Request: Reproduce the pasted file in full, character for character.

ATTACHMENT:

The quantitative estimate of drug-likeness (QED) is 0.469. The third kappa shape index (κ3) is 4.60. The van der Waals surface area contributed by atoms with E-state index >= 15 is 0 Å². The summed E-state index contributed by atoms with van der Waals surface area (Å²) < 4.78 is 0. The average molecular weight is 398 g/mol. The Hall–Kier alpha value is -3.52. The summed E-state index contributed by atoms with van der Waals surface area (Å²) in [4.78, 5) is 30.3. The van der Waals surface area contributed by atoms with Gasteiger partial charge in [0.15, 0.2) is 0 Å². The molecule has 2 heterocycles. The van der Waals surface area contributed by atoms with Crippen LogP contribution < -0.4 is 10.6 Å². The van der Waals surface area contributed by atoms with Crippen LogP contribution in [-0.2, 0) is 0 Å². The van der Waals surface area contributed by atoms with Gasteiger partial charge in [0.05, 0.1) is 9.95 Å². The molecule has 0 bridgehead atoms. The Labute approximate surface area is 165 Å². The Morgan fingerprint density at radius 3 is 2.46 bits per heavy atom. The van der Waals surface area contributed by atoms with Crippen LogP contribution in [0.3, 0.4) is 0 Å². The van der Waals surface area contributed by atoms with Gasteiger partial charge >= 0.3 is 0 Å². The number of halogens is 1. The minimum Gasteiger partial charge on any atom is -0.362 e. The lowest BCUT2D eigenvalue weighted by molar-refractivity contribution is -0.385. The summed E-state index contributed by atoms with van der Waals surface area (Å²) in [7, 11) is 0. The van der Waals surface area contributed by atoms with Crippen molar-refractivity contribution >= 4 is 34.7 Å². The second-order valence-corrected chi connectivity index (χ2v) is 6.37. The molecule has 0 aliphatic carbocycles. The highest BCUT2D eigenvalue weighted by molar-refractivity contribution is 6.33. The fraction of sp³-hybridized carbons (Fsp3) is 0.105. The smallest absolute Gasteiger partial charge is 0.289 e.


The quantitative estimate of drug-likeness (QED) is 0.469. The third kappa shape index (κ3) is 4.60. The van der Waals surface area contributed by atoms with E-state index >= 15 is 0 Å². The summed E-state index contributed by atoms with van der Waals surface area (Å²) < 4.78 is 0. The average molecular weight is 398 g/mol. The Hall–Kier alpha value is -3.52. The summed E-state index contributed by atoms with van der Waals surface area (Å²) in [4.78, 5) is 30.3. The van der Waals surface area contributed by atoms with Gasteiger partial charge in [0.15, 0.2) is 0 Å². The molecule has 2 heterocycles. The van der Waals surface area contributed by atoms with Crippen LogP contribution < -0.4 is 10.6 Å². The van der Waals surface area contributed by atoms with Crippen LogP contribution in [-0.2, 0) is 0 Å². The van der Waals surface area contributed by atoms with Gasteiger partial charge in [0.05, 0.1) is 9.95 Å². The molecule has 0 bridgehead atoms. The Labute approximate surface area is 165 Å². The Morgan fingerprint density at radius 3 is 2.46 bits per heavy atom. The van der Waals surface area contributed by atoms with Crippen LogP contribution in [0.3, 0.4) is 0 Å². The van der Waals surface area contributed by atoms with Gasteiger partial charge >= 0.3 is 0 Å². The number of halogens is 1. The minimum Gasteiger partial charge on any atom is -0.362 e. The lowest BCUT2D eigenvalue weighted by molar-refractivity contribution is -0.385. The summed E-state index contributed by atoms with van der Waals surface area (Å²) in [7, 11) is 0. The van der Waals surface area contributed by atoms with Crippen molar-refractivity contribution >= 4 is 34.7 Å². The second-order valence-corrected chi connectivity index (χ2v) is 6.37. The molecule has 0 aliphatic carbocycles. The highest BCUT2D eigenvalue weighted by molar-refractivity contribution is 6.33. The fraction of sp³-hybridized carbons (Fsp3) is 0.105. The smallest absolute Gasteiger partial charge is 0.289 e.